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Photo via Strava

The trailhead for the Foresthill Divide trail is easy to find – it’s 3.7 miles east from the Foresthill Bridge on Foresthill Road. (Note: Google Maps has the trailhead in the wrong location). From Auburn, the trailhead is on your right with enough parking for 15-20 cars. If you don’t have a California State Parks Pass, it will cost $10 to park. There are porti-potties, but not permanent bathrooms here. They were very clean porti-potties though! There are signs up reminding you to hide valuables and to lock your cars – locals we talked to agreed with that recommendation. Apparently, there have been break ins and thefts at the trailhead. The Foresthill Divide trail is open to horses, hikers and leashed dogs (but not OHVs), so be aware and practice good trail manners. We saw lots of hikers out yesterday.

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Some nice hikers took this Valentines Day picture for us.

The Foresthill Divide Trail is a lollipop with a very short stick, and it is very well marked. There are easily read “Foresthill Divide Trail” signs at every major intersection. As long as you follow these signs and stay on the main trail, you will be fine. After you leave the parking lot follow the signs, you’ll ride about 0.6 miles before hitting the loop part of the trail. The sign here points right, and follow that to do the loop counterclockwise. Pretty much every biker we encountered was doing the loop that direction. You’ll get the harder climbs out of the way sooner, and the steeper sections will be downhill.

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I’m feeling pretty out of shape bike wise, and the thought of lugging my heavy Sanction up ~1,600 feet of climbing sounded pretty miserable to me, so I did some research into whether this ride would be a good candidate for riding my hardtail. To be honest, that is my number one question whenever I am thinking about riding a new trail. Can I ride my hardtail, or do I need suspension? The research I did had me leaning toward hardtail acceptable, so that’s what I brought. Spoiler alert: the trail is definitely doable on a hardtail and it was enjoyable, but next time I will be riding a full suspension bike.

The Mountain Bike Project describes the Foresthill Divide Trail as “A very good intermediate Level XC Trail. Rolling singletrack that’s very well designed and maintained,” and I wholeheartedly agree with this description. The trail is hard packed dirt for the majority of the length, with a few rocky and rooty sections. The trail definitely had some erosion damage when we rode it yesterday, but it is generally a well built, FUN to ride trail.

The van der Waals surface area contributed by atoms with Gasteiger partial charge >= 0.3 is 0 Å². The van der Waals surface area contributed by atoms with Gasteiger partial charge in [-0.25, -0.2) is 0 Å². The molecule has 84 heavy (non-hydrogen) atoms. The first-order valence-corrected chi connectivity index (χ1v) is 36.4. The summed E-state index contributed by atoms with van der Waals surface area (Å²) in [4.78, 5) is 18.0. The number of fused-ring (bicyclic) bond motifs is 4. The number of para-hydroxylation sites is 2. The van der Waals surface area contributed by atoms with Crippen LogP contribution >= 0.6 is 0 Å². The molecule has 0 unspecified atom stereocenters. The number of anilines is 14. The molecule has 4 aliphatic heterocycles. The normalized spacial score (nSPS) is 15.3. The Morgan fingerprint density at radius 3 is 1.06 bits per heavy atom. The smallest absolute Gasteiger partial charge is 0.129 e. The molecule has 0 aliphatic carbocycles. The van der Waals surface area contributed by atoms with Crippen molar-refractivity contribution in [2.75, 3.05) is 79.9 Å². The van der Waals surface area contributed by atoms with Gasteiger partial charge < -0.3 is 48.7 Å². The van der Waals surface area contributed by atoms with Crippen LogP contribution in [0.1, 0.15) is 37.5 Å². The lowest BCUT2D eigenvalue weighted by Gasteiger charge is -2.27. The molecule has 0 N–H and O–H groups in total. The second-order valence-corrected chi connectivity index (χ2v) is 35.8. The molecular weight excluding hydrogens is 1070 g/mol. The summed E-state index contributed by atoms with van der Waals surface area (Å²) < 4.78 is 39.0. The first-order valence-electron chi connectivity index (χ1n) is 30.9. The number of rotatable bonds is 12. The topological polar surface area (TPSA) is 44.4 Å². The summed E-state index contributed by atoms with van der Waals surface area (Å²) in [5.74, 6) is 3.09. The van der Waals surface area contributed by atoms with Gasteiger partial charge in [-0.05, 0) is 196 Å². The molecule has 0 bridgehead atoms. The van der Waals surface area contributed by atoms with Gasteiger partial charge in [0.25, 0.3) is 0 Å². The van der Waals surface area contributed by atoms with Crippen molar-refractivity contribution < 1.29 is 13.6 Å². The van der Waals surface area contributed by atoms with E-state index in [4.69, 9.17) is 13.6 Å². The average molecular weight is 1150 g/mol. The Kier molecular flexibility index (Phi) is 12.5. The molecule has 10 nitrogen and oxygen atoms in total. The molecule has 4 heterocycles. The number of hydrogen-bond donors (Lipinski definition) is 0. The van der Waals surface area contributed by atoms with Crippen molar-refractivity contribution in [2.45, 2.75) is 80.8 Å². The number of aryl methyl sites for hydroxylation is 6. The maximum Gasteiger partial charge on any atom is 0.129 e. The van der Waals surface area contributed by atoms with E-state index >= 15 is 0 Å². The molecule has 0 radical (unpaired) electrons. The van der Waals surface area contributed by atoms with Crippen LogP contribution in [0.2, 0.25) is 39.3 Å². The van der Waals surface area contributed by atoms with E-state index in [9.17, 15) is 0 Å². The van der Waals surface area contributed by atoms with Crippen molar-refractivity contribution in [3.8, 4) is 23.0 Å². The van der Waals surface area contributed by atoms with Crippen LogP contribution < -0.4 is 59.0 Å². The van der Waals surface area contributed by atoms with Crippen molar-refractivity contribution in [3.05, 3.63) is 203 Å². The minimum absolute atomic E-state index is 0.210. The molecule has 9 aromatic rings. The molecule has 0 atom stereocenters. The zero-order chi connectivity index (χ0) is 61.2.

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While I enjoy the more technical, rocky trails that Tahoe has to offer, it is just so FUN to be able to let go and ride fast on hard packed, sticky dirt. There are also long, straight downhill sections with lots of visibility ahead, so I felt safe getting my speed up and not worrying about coming up on unsuspecting hikers or horses. While there were rocky sections, none lasted more than a few hundred yards, and there was only one steep, rooty section that I felt like I couldn’t have handled on my hardtail. (There were definitely other sections that I chose to walk due to out-of-bike-shapeness). I said earlier that next time I’d choose to ride a full suspension bike, and that was more due to the bumpy erosion damage and hard packed dirt than the size of the rocks.

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Photo via Strava

While the ride had ~1,600 feet of climbing (according to Strava), none of the climbs were too steep to ride. I definitely stopped for many breaks, but I also haven’t been on a bike since October. You spend most of your time riding through classic California oak woodlands, but you pop out for gorgeous views quite a few times along the way, and we caught a glimpse of the American River a couple of times.

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The only major downside to this trail is the couple of times you have to cross a major road. You cross Foresthill Road at 5.6 miles and again at 10.3 miles. Cars are coming fast, and the corners are a little blind for my taste. We obviously made it across safely, but be careful, because there are no warning signs for cars about bike crossings.

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We had a great time riding the Foresthill Divide Trail, and I definitely recommend it as a good intermediate cross country trail. It would be a challenge for a beginner, but doable, especially if they’re in good cardio-shape. It’s rideable for an intermediate rider, and there’s enough going on that an advanced rider would have fun. Plus, there’s lots of other fun stuff to do around the Auburn area, and I plan on writing about that in the next week or so.

Trail Stats:
Location: Foresthill, California
Mileage: 11.0 miles
Elevation Gain: ~1,600 feet
Difficulty: Beginner
Click here for my Strava route.
Nisenan Land